Wednesday, February 28, 2007

The 7 customer rules are for B2C, too

In our new book, Achieve Sales Excellence, Howard Stevens, the CEO of The HR Chally Group, and I describe the 7 customer-defined rules that govern sales excellence in the B2B environment. Buddy LaForge and Larry Chonko, marketing professors at the University of Louisville and Baylor University respectively, as well the Academic Forum columnists for Direct Selling News, just took Howard's rules a step further by applying them to direct sales in the B2C world. It's great that the rules make sense for direct sellers too and that LaForge has adopted the book in his Advanced Professional Relationship Selling class. My mom, however, might have something to say about my new name. Theodore Zinn?

Tuesday, February 27, 2007

The bad news about job satisfaction

Last Friday, The Conference Board released its latest findings on job satisfaction. It reported that less than half of us are satisfied with our jobs. Unsurprisingly, the numbers drop lower among workers under 25, those earning under $15,000/yr, and those who work where I grew up -- the congested, expensive, and stressful NY, NJ, PA tri-state area.

What is surprising is that 61% of us, substantially more of us than today, were satisfied with our jobs 20 years ago. That was 1987, which, by the way, wasn't all that great a year. As I recall it, the real estate and stock market bubbles were bursting, the industrial heartland was still rusting, and we were flirting with recession. It was a lot like today actually.

What is different is that we have been subjected to a barrage of empowerment, teamwork, recognition, and my personal favorite, 'fun at work' schemes since 1987. I've seen a library's worth of books on these topics and I've contributed to their dissemination, too. Nevertheless, job satisfaction is dropping, not rising.

That suggests a couple of possibilities: Maybe employers are just paying lip service to all these ideas for making work fulfilling or maybe all that stuff just doesn't matter much in the real world. It sounds like a coin flip to me.

Monday, February 26, 2007

Corporate communiques #1: Howard Schultz

I've been collecting memos, open letters, and other corporate communiques. I know, it's not as exciting a hobby as rock climbing or cave diving, but I'm thinking that I'd like to build a book around them. Messages -- good, bad, and sometimes just silly -- that changed people, companies, industries, even history. Messages like Alfred Sloan's "Product Policy Letter of 1921" that laid out his innovative plan to create cars for every market segment and Robert Wood Johnson's "Industrial Credo" that became the basis for Johnson & Johnson's ethics policy and Bill Gates' whiny "Open Letter to Hobbyists" that said sharing software was stealing and Sherron Watkins' anonymous memo to Ken Lay that became a smoking gun at Enron.

I just added Starbucks chairman Howard Schultz's 'commoditization' memo of Feb 14th to my collection. Somebody leaked it to the Starbucks Gossip blog. Great tagline there: "Monitoring America's favorite drug dealer." Anyway, I like the memo 'cause Schultz questions how and where the company has been drawing the line between cost effectiveness and customer experience and with what results. It's a great question that speaks directly to my experiences with the company as a customer.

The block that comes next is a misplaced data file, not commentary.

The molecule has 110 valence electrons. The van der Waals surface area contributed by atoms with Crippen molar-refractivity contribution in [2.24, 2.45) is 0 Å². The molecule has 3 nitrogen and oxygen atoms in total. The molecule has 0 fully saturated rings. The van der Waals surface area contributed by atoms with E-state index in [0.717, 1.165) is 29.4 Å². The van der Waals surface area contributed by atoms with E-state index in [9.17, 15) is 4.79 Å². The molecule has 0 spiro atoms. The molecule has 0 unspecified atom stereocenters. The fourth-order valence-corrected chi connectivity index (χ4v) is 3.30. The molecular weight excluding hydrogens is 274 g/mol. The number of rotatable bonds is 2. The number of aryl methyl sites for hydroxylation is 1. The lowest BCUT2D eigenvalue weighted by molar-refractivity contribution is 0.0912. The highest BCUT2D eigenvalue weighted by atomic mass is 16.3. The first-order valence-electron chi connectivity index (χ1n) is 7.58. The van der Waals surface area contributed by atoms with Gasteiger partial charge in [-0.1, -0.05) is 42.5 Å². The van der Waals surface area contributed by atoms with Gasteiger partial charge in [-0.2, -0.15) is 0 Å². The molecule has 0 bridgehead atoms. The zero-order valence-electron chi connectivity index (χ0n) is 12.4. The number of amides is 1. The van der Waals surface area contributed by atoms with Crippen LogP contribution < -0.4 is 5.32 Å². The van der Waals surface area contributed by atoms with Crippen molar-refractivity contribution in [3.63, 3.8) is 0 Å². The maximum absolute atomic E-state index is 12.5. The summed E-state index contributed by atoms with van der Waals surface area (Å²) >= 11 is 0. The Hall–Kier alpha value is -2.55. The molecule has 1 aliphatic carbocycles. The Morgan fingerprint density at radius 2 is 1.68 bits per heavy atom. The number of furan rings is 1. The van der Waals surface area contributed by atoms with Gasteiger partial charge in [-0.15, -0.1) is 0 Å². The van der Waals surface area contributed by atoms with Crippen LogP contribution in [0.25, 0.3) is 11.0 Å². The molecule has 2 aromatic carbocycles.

Living in a small town, I was late to the whole Starbucks thing. You could get Starbucks coffee on the William and Mary campus, but the company didn't open a real store here until a couple of years ago -- long after we had a half dozen other independent and franchised coffee shops. Maybe that's why I've never really understood why people were crazy for Starbucks. It has never seemed any different than any of the other java stops in town -- same line, same choices, same taste, same price. So I stop at Starbucks when it's convenient and stop at the other places when I'm closer to them.

That's exactly the commoditization problem that Schultz is pointing out: why will people bother to get their coffee at Starbucks when it's just another coffee shop?

Sunday, February 25, 2007

Get an agent

After the self-publishing question (which I answered a couple of weeks ago), the next most common query I get from wannabe business authors is whether they need to hire a literary agent to get published. Strictly speaking, the answer is no. You can pitch and sell your own manuscript and/or proposal. (It's especially easy if your book is good, by which I mean it's clear that the book will sell a lot of copies.) But get a good agent anyway. Here's why:

One, agents provide authors with a critical early take on a book's potential in the marketplace. Better an agent tells you your book is a waste of paper than a publisher. You've lost nothing -- agents don't acquire books. Better yet, ask why and you may get valuable advice about how to make your book more marketable.

Two, publishers see agents as early indicators of a book's potential. Publishers know that agents earn commissions on advances and royalties. They also know that it doesn't makes sense for agents to invest time in authors and books that won't produce commissions. Ergo, if an agent is pitching a book, at least someone besides the author thinks there is some value in it.